The situation is the same, but now the balls may deform as they collide, which can, in turn heat them up through atomic and molecular motion. Sound or even heat and light might be given off, carrying energy away. This inelasticity is more common for a real collision. This energy is lost to the surroundings. While energy is always conserved in the universe, it is not conserved in this system; some is lost from the two balls to the surroundings.
In an elastic collision, all kinetic energy remains with the colliding bodies.
In an inelastic collision, some kinetic energy is lost to the surroundings in other forms, such as heat and sound.
In a perfectly inelastic collision, two objects collide, stick together and move as one object thereafter.
Let's consider a ball rolling into an immovable object, like a wall. If we let the wall be very massive compared to the ball, then the collision won't cause it to move. The wall won't have any momentum, either before or after the collision.
We'll let capital letters M & V stand for the mass and velocity of the wall, and lower case, m, v1 & v2 stand for the mass and velocity of the ball.
The incoming velocity of the ball is v1, and the outgoing velocity is v2. Our job here is to find v2 in terms of v1.
We begin with the total momentum of the system, before and after. Remember that these must be equal. Before the collision, the wall is stationary, so it has no momentum, so all of the momentum of the system is on the left side of this equation. On the right is the momentum after the collision. We'll allow for movement of the wall, then look at that later:
If we divide both sides by m, we get
Now let's put both velocities together on the left:
Now we're going to want to compare this momentum-balance equation to the kinetic energy one, so let's square both sides and save this equation with a ( * ) for now:
Now let's consider the kinetic energy of the system. It's the same process. The KE before the collision (left side of this equation) just involves the ball; the wall isn't moving. On the right, after the collision, we allow for movement of the wall.
If we multiply through by 2 we get
and here again, we can divide by m:
Moving v22 to the left, we get:
Now let's multiply both sides of that equation by M/m so that we can line it up with equation ( * ) above.
Now we have two equations containing (M/m)2 V2, so we can hook those up using the transitive property:
If we multiply both sides by m/M, we get
Now let's do something interesting. Let's ask what happens as we make the mass of the wall, M, infinitely large. The limit ("lim") notation below is used for that. This statement says, "in the limit where M becomes infinitely large, the expression goes to zero."
That is, as M gets huge, m/M gets very small, and the term on the right side of our equation vanishes, so we have
That gives us
If we take the square root of both sides we have
Now we know that the ball isn't going through the wall, so v1 = - v2.
This means that in a collision of a moving object with an immovable object, all of the momentum remains in the moving object and its velocity is just reversed.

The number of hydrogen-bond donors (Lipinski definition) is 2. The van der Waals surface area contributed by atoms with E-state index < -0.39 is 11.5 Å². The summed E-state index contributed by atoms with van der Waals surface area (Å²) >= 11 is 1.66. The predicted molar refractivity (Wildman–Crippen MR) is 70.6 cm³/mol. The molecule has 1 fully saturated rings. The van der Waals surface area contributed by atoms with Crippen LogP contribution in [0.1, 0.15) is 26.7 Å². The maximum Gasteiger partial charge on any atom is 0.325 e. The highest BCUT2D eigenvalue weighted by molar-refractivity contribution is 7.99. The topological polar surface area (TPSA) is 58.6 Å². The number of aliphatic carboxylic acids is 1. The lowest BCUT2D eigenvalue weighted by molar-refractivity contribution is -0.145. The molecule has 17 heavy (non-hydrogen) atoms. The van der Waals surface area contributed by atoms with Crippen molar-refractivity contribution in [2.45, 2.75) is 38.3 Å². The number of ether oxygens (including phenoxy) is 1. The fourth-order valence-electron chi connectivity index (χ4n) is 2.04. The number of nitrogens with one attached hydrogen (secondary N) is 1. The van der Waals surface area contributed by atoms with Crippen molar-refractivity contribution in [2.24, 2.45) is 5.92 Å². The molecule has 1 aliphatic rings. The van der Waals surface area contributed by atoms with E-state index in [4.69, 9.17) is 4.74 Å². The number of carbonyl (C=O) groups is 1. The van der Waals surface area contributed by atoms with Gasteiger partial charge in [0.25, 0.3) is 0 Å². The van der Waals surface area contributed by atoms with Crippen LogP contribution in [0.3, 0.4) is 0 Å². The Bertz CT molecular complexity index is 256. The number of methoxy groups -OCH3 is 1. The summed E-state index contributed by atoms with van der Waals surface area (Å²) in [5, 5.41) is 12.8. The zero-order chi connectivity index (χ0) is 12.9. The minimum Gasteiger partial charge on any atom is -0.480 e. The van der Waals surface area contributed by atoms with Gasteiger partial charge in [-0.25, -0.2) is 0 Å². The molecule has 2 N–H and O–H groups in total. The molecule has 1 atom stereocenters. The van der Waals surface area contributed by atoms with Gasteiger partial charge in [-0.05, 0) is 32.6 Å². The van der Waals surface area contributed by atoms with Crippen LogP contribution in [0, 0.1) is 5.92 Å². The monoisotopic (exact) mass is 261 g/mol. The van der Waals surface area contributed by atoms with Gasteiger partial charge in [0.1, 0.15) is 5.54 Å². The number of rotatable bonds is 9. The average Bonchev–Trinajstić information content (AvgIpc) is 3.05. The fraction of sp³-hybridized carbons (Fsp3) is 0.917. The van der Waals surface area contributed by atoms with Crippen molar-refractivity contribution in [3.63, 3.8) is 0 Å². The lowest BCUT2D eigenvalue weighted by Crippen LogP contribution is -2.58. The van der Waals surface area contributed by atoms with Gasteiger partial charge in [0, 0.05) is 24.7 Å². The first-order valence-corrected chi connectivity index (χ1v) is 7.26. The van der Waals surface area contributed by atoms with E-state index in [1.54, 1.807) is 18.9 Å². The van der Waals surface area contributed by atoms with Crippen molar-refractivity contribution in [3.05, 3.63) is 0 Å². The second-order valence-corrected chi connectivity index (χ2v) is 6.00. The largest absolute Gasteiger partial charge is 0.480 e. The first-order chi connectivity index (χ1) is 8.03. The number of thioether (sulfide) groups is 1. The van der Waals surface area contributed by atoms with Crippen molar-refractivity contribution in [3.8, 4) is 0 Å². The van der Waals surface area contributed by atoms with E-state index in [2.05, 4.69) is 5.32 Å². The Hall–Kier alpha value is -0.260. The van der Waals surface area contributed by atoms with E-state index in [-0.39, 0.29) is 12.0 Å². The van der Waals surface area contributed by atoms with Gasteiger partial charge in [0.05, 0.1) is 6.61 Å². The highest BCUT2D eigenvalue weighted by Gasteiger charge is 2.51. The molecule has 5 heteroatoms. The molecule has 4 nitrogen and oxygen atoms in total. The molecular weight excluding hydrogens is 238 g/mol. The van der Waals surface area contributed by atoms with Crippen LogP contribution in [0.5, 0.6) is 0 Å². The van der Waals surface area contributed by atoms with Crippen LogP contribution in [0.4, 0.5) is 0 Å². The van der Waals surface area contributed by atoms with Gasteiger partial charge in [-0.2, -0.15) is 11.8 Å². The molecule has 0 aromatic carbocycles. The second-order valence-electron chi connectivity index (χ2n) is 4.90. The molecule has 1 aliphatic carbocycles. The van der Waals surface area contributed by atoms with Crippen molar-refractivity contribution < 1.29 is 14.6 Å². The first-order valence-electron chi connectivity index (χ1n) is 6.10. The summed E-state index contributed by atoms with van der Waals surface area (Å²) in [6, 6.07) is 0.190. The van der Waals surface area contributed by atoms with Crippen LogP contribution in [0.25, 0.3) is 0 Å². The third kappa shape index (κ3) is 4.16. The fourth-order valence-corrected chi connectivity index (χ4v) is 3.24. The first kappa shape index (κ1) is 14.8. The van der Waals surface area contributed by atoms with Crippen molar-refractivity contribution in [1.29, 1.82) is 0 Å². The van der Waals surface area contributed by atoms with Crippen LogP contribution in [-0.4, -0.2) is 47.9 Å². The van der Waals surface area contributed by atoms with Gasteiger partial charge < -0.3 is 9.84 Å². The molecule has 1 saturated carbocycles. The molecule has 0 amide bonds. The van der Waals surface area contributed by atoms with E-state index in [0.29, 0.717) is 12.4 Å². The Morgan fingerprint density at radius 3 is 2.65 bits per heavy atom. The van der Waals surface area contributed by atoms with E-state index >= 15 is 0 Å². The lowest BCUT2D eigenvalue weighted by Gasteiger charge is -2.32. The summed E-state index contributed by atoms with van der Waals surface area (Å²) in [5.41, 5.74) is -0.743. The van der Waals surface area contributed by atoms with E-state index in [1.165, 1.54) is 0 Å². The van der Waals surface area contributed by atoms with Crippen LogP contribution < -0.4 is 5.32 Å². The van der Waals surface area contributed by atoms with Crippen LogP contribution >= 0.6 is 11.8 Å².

The scenario is just a bit more complicated if the ball hits the wall at a non 90˚ angle, of course, but not much more complicated. We'll tackle that later.
Of course, this is only true for an elastic collision, where all of the kinetic energy is conserved. In a real collision, we always lose some energy to the generation of sound or heat.
If a = c and b = c,
then a = b.
Consider the setup below. If we can contrive a way to place a small explosive between two balls of equal mass at the center of a track, with bumpers on the ends to ensure as close as possible to elastic collisions, the two balls should bounce off either end with the same momentum, meet back in the middle and stop there. You can click the forward button to see an animation in slow motion.
This experiment (and it can be done as an experiment on an air-track, a track with very little dynamic friction) is a very good one for investigating conservation of momentum.
Think about it for a minute. At the beginning, the momentum of the system is zero. The law of conservation of momentum tells us that the momentum of the system must remain zero. Therefore the velocity of each ball after the explosion between them must be the same, but in opposite directions (vector velocities add to zero). After the bounce, the two balls collide with equal momenta but opposite direction, so the momenta add to zero and everything stops.
At all times in the animation, ppink = -pgreen
Image: Wikipedia Commons
Fireworks are a great example of conservation of momentum. The symmetry of fireworks explosions shows that momentum is conserved.
To achieve a pattern like this one, the explosion of the colored fireworks charges is timed so that it occurs right at the top of the flight of the fireworks package, where the velocity of the shell is zero. At that point the momentum of the system is roughly zero, so the explosion has spherical symmetry, in which all of the 3-D momentum vectors must add to zero.
That means there must be as many colored streaks to the right as to the left, as many up as down, and so on.